Narratives in Indian Textiles

I attended the conference Siyahi’s Mantles of Myth : Narratives in Indian Textiles, 13 to 15 December 2008, Jaipur, Rajasthan, India. The ‘Siyahi’s Mantles of Myth’ conference was organized by Siyahi along with my colleagues from Srishti School of Art, Design and Technology. This was a three day conference in Jaipur, Rajasthan, wherein textile experts, writers, poets, musicians, performers, narrators, all came together with their diverse riches and variegated forms of story telling. This conference provided a forum for discussions, debate and interaction to focus on how essential and integral it is for us to protect and preserve our folk lore, literary traditions and the colours and threads of our culture.

Siyahi’s Mantles of Myth Narratives in Indian Textiles, 13 to 15 December 2008, Jaipur, Rajasthan, India Siyahi’s Mantles of Myth Narratives in Indian Textiles, 13 to 15 December 2008, Jaipur, Rajasthan, India Siyahi’s Mantles of Myth Narratives in Indian Textiles, 13 to 15 December 2008, Jaipur, Rajasthan, India Siyahi’s Mantles of Myth Narratives in Indian Textiles, 13 to 15 December 2008, Jaipur, Rajasthan, India
Siyahi’s Mantles of Myth Narratives in Indian Textiles, 13 to 15 December 2008, Jaipur, Rajasthan, India
Siyahi’s Mantles of Myth Narratives in Indian Textiles, 13 to 15 December 2008, Jaipur, Rajasthan, India Siyahi’s Mantles of Myth Narratives in Indian Textiles, 13 to 15 December 2008, Jaipur, Rajasthan, India Siyahi’s Mantles of Myth Narratives in Indian Textiles, 13 to 15 December 2008, Jaipur, Rajasthan, India
Siyahi’s Mantles of Myth Narratives in Indian Textiles, 13 to 15 December 2008, Jaipur, Rajasthan, India Siyahi’s Mantles of Myth Narratives in Indian Textiles, 13 to 15 December 2008, Jaipur, Rajasthan, India
Siyahi’s Mantles of Myth Narratives in Indian Textiles, 13 to 15 December 2008, Jaipur, Rajasthan, India
Siyahi’s Mantles of Myth Narratives in Indian Textiles, 13 to 15 December 2008, Jaipur, Rajasthan, India
Siyahi’s Mantles of Myth Narratives in Indian Textiles, 13 to 15 December 2008, Jaipur, Rajasthan, India
Siyahi’s Mantles of Myth Narratives in Indian Textiles, 13 to 15 December 2008, Jaipur, Rajasthan, India
Siyahi’s Mantles of Myth Narratives in Indian Textiles, 13 to 15 December 2008, Jaipur, Rajasthan, India
Siyahi’s Mantles of Myth Narratives in Indian Textiles, 13 to 15 December 2008, Jaipur, Rajasthan, India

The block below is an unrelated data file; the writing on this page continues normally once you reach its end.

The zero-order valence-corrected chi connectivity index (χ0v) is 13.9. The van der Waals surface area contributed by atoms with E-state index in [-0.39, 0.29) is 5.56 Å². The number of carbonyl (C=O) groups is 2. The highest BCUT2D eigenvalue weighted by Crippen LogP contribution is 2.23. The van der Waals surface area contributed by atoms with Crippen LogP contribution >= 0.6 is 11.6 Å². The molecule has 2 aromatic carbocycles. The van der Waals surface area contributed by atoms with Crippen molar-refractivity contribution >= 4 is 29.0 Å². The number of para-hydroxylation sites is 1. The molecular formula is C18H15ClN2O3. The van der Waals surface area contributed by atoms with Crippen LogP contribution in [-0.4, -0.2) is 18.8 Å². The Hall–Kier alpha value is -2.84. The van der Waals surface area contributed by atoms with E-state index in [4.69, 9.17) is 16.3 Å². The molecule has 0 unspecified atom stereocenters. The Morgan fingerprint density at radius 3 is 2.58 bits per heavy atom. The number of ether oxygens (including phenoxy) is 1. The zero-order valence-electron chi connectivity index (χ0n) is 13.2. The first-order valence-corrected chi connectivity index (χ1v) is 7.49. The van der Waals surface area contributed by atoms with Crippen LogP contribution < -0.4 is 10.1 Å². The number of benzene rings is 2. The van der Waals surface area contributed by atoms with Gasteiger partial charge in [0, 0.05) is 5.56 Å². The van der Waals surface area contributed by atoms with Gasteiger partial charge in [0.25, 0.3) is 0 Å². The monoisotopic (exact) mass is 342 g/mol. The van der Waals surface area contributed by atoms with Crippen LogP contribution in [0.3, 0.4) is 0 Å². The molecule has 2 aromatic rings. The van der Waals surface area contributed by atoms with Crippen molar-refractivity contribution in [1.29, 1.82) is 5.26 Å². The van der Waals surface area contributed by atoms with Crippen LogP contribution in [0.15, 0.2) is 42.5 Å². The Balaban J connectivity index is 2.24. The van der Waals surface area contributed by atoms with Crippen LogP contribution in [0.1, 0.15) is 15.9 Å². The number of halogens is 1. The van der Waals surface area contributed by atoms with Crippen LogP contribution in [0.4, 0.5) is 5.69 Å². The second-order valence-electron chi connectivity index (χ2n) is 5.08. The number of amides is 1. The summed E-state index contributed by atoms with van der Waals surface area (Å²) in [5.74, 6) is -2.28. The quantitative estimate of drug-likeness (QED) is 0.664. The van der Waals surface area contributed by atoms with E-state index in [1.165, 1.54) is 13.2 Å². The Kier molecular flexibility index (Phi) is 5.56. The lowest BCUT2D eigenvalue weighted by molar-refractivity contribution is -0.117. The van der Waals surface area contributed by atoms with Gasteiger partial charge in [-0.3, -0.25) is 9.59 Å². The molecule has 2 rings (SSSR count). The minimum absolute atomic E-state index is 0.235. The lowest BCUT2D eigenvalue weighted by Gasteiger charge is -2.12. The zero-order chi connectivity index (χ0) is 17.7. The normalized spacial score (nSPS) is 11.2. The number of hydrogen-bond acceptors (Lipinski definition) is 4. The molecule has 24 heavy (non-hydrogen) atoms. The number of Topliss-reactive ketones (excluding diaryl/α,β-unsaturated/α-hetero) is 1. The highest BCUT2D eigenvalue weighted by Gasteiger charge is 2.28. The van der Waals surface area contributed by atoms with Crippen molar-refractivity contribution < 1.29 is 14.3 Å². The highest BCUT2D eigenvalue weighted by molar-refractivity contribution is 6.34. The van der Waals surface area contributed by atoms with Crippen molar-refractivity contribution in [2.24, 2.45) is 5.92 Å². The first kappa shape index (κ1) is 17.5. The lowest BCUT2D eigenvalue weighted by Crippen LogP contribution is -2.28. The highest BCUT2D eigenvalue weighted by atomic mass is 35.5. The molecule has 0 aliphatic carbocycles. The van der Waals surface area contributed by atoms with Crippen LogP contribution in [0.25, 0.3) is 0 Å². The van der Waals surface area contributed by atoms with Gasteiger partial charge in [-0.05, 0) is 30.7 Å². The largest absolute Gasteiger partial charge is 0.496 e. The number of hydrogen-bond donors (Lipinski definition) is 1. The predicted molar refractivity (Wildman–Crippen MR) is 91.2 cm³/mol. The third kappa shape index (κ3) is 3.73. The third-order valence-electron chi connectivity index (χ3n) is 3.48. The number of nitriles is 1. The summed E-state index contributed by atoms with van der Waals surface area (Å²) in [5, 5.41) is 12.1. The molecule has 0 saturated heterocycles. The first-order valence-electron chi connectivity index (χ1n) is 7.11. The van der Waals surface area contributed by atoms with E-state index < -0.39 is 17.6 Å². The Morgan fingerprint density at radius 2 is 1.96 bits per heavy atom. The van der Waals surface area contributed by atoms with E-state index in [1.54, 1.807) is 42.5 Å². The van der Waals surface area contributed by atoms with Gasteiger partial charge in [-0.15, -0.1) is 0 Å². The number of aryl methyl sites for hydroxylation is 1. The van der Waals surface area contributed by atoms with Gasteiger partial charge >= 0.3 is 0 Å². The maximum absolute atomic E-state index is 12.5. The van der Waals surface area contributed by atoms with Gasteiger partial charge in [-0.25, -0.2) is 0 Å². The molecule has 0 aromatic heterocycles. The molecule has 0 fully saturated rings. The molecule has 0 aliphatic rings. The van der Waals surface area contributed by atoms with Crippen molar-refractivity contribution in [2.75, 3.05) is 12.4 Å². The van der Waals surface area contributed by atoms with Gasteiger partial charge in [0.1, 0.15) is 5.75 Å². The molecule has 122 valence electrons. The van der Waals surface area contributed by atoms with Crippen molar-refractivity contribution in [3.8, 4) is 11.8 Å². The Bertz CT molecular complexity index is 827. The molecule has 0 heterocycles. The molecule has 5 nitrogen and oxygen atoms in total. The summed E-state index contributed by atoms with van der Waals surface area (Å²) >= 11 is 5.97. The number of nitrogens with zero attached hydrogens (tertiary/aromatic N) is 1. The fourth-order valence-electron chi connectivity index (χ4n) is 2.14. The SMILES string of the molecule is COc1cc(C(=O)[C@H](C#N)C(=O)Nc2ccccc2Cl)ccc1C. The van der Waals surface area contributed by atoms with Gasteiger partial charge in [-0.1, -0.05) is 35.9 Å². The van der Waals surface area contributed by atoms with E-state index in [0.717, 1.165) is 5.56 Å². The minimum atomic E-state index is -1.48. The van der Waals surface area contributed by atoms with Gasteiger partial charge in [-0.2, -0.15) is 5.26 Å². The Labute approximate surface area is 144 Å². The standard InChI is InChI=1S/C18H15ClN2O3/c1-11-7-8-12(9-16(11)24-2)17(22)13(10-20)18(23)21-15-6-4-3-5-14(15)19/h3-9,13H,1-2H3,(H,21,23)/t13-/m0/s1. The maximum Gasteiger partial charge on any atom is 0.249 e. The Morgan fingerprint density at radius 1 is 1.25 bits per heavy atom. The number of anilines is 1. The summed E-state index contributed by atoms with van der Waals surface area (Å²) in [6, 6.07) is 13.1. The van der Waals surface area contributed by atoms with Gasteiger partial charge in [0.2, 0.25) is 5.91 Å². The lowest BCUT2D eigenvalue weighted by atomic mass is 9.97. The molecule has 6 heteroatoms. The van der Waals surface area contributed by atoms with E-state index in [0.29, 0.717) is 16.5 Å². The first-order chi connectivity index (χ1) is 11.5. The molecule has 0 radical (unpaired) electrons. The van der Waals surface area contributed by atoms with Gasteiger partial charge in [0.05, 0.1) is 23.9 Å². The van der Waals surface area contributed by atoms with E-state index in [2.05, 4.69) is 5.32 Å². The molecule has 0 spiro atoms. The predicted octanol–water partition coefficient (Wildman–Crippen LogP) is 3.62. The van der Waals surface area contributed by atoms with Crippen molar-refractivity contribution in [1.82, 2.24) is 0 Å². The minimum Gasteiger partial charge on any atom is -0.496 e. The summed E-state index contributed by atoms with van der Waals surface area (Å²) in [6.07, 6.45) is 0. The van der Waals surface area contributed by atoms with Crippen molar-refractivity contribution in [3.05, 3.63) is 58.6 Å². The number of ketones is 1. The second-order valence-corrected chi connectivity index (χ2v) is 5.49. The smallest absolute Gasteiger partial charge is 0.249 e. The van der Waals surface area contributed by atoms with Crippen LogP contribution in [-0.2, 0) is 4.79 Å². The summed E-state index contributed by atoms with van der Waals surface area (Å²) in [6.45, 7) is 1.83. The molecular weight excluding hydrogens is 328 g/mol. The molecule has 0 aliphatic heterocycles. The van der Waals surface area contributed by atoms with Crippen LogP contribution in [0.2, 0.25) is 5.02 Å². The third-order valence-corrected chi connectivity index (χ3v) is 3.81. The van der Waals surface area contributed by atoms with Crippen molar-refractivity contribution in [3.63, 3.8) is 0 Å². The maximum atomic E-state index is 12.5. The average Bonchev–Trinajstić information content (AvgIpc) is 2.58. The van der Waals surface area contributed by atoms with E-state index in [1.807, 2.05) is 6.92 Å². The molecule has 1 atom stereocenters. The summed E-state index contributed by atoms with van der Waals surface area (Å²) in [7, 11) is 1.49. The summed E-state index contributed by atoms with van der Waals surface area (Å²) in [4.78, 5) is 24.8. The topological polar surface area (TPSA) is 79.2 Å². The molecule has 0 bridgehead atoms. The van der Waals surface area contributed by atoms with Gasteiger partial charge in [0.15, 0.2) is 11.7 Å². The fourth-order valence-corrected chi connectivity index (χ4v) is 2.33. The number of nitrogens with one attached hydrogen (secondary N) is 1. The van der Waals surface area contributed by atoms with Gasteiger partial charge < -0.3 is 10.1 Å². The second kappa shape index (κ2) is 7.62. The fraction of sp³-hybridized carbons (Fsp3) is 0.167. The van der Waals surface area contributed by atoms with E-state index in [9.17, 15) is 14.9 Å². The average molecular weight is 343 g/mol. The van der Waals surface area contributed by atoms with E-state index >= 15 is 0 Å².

About Jaipur in Rajasthan:

Jaipur also popularly known as the Pink City, is the capital of Rajasthan state, India. Historically rendered as Jeypore. Founded in 1727 by Maharaja Sawai Jai Singh, the ruler of Amber, the city today has a population of more than 5 million residents. The Palace quarter encloses a sprawling palace complex (the Hawa Mahal, or palace of winds), formal gardens, and a small lake. Nahargarh Fort crowns the hill in the northwest corner of the old city. Another noteworthy building is Sawai Jai Singh's observatory, Jantar Mantar.

The conference took place in Diggi Palace Hotel. Hotel Diggi Palace is an oasis in the heart of Rajasthan's famous Pink City of Jaipur. Surrounded by acres of beautifully manicured gardens, this converted haveli built in the 1860s is a haven of peace and tranquility located 5 minutes from the bustling Old Walled City.

According to Siyahi, Indian textile style has evolved with the development of civilization and its significance is hallowed by traditions. According to the Rig Veda and the Upanishads, the universe is a continuous fabric with a grid pattern upon which cycles of life are painted. In the Atharva Veda, day and night are said to spread light and darkness over the earth as weavers throw a shuttle on the loom.

Textiles with narratives are seen across the country and their range varies from painted and printed textiles to woven and embroidered pieces. These textiles tell us multiple stories and represent myths sacred to indigenous communities across the country. Many have religious and ritual value in the cultures they come from whereas others are folk and tribal textiles that carry narratives of their origins and legends of their ancestors and gods.

These textiles remind us of the riches of material culture in traditional communities and the wealth of accumulated knowledge which is generally ignored. They augment the existing rich verbal and oral literary traditions that record and map cultures. Understanding and translating these is a key element of the translating Bharat project. An understanding of the real India is possible only by fathoming its multiple histories in myriad tongues and forms.

See event website for latest details.
Website: http://www.siyahi.in